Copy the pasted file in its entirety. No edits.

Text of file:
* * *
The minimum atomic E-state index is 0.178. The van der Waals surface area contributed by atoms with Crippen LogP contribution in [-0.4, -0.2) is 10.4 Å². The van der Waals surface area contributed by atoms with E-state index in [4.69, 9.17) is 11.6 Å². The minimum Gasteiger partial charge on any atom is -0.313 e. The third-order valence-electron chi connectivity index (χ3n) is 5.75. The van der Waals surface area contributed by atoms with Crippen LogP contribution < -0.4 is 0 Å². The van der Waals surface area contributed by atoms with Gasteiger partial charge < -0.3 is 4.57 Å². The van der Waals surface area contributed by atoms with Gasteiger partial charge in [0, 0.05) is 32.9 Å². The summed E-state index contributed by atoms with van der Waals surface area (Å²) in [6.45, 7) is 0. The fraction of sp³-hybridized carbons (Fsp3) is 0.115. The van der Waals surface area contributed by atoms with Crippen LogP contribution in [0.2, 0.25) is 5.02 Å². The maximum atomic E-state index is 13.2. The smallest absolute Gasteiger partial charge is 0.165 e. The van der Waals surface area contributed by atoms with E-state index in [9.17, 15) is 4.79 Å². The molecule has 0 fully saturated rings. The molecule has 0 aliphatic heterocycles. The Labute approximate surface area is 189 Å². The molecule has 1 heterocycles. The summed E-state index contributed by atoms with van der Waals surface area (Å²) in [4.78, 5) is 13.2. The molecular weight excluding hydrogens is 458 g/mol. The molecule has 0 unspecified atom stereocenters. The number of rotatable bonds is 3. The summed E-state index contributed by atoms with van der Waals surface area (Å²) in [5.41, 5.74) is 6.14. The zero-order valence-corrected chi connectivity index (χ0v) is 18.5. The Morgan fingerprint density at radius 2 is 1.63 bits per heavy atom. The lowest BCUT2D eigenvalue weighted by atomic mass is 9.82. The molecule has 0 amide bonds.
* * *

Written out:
The minimum atomic E-state index is 0.178. The van der Waals surface area contributed by atoms with Crippen LogP contribution in [-0.4, -0.2) is 10.4 Å². The van der Waals surface area contributed by atoms with E-state index in [4.69, 9.17) is 11.6 Å². The minimum Gasteiger partial charge on any atom is -0.313 e. The third-order valence-electron chi connectivity index (χ3n) is 5.75. The van der Waals surface area contributed by atoms with Crippen LogP contribution < -0.4 is 0 Å². The van der Waals surface area contributed by atoms with Gasteiger partial charge < -0.3 is 4.57 Å². The van der Waals surface area contributed by atoms with Gasteiger partial charge in [0, 0.05) is 32.9 Å². The summed E-state index contributed by atoms with van der Waals surface area (Å²) in [6.45, 7) is 0. The fraction of sp³-hybridized carbons (Fsp3) is 0.115. The van der Waals surface area contributed by atoms with Crippen LogP contribution in [0.2, 0.25) is 5.02 Å². The maximum atomic E-state index is 13.2. The smallest absolute Gasteiger partial charge is 0.165 e. The van der Waals surface area contributed by atoms with E-state index in [9.17, 15) is 4.79 Å². The molecule has 0 fully saturated rings. The molecule has 0 aliphatic heterocycles. The Labute approximate surface area is 189 Å². The molecule has 1 heterocycles. The summed E-state index contributed by atoms with van der Waals surface area (Å²) in [4.78, 5) is 13.2. The molecular weight excluding hydrogens is 458 g/mol. The molecule has 0 unspecified atom stereocenters. The number of rotatable bonds is 3. The summed E-state index contributed by atoms with van der Waals surface area (Å²) in [5.41, 5.74) is 6.14. The zero-order valence-corrected chi connectivity index (χ0v) is 18.5. The Morgan fingerprint density at radius 2 is 1.63 bits per heavy atom. The lowest BCUT2D eigenvalue weighted by atomic mass is 9.82. The molecule has 0 amide bonds.